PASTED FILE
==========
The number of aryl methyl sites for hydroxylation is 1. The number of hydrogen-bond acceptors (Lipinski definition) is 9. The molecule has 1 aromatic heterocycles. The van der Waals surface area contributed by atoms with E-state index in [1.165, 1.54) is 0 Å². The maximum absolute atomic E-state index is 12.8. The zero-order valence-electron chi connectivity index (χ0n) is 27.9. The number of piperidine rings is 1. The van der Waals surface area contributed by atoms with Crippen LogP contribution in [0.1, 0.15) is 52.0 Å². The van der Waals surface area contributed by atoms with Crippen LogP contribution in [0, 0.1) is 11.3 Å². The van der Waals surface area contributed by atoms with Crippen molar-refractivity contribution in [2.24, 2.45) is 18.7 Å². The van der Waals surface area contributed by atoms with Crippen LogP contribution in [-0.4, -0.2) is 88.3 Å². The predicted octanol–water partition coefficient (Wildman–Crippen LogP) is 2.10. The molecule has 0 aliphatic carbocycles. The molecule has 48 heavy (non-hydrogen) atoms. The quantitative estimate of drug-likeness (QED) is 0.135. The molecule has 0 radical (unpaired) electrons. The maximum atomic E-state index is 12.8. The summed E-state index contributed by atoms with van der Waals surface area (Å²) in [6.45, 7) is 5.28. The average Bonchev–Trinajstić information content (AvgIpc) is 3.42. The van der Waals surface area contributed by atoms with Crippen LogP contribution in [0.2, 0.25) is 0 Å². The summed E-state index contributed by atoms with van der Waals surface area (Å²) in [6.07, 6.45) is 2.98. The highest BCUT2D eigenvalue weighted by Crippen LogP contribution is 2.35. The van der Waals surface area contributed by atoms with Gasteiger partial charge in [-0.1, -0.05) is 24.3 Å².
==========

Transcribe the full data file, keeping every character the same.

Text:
The number of aryl methyl sites for hydroxylation is 1. The number of hydrogen-bond acceptors (Lipinski definition) is 9. The molecule has 1 aromatic heterocycles. The van der Waals surface area contributed by atoms with E-state index in [1.165, 1.54) is 0 Å². The maximum absolute atomic E-state index is 12.8. The zero-order valence-electron chi connectivity index (χ0n) is 27.9. The number of piperidine rings is 1. The van der Waals surface area contributed by atoms with Crippen LogP contribution in [0.1, 0.15) is 52.0 Å². The van der Waals surface area contributed by atoms with Crippen LogP contribution in [0, 0.1) is 11.3 Å². The van der Waals surface area contributed by atoms with Crippen molar-refractivity contribution in [2.24, 2.45) is 18.7 Å². The van der Waals surface area contributed by atoms with Crippen LogP contribution in [-0.4, -0.2) is 88.3 Å². The predicted octanol–water partition coefficient (Wildman–Crippen LogP) is 2.10. The molecule has 0 aliphatic carbocycles. The molecule has 48 heavy (non-hydrogen) atoms. The quantitative estimate of drug-likeness (QED) is 0.135. The molecule has 0 radical (unpaired) electrons. The maximum atomic E-state index is 12.8. The summed E-state index contributed by atoms with van der Waals surface area (Å²) in [6.45, 7) is 5.28. The average Bonchev–Trinajstić information content (AvgIpc) is 3.42. The van der Waals surface area contributed by atoms with Crippen LogP contribution in [0.2, 0.25) is 0 Å². The summed E-state index contributed by atoms with van der Waals surface area (Å²) in [6.07, 6.45) is 2.98. The highest BCUT2D eigenvalue weighted by Crippen LogP contribution is 2.35. The van der Waals surface area contributed by atoms with Gasteiger partial charge in [-0.1, -0.05) is 24.3 Å².